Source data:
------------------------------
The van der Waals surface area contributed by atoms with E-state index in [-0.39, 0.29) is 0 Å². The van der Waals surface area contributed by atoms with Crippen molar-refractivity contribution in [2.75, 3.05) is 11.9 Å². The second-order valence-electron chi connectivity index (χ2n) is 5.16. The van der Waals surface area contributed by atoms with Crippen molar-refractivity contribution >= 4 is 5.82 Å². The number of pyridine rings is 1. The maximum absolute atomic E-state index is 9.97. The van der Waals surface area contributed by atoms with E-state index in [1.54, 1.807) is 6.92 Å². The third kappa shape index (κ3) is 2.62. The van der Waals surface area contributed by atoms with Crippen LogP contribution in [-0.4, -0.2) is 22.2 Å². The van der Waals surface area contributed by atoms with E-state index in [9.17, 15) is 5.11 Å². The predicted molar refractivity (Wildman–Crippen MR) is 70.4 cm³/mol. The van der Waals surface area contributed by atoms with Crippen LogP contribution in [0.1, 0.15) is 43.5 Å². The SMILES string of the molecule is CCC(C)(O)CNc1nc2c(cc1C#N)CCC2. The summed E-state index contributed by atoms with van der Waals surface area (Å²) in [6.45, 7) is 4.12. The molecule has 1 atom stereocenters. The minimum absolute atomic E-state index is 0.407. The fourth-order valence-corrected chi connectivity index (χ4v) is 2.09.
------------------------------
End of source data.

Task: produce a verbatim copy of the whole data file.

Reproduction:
The van der Waals surface area contributed by atoms with E-state index in [-0.39, 0.29) is 0 Å². The van der Waals surface area contributed by atoms with Crippen molar-refractivity contribution in [2.75, 3.05) is 11.9 Å². The second-order valence-electron chi connectivity index (χ2n) is 5.16. The van der Waals surface area contributed by atoms with Crippen molar-refractivity contribution >= 4 is 5.82 Å². The number of pyridine rings is 1. The maximum absolute atomic E-state index is 9.97. The van der Waals surface area contributed by atoms with E-state index in [1.54, 1.807) is 6.92 Å². The third kappa shape index (κ3) is 2.62. The van der Waals surface area contributed by atoms with Crippen LogP contribution in [-0.4, -0.2) is 22.2 Å². The van der Waals surface area contributed by atoms with E-state index in [9.17, 15) is 5.11 Å². The predicted molar refractivity (Wildman–Crippen MR) is 70.4 cm³/mol. The van der Waals surface area contributed by atoms with Crippen LogP contribution in [0.1, 0.15) is 43.5 Å². The SMILES string of the molecule is CCC(C)(O)CNc1nc2c(cc1C#N)CCC2. The summed E-state index contributed by atoms with van der Waals surface area (Å²) in [6.45, 7) is 4.12. The molecule has 1 atom stereocenters. The minimum absolute atomic E-state index is 0.407. The fourth-order valence-corrected chi connectivity index (χ4v) is 2.09.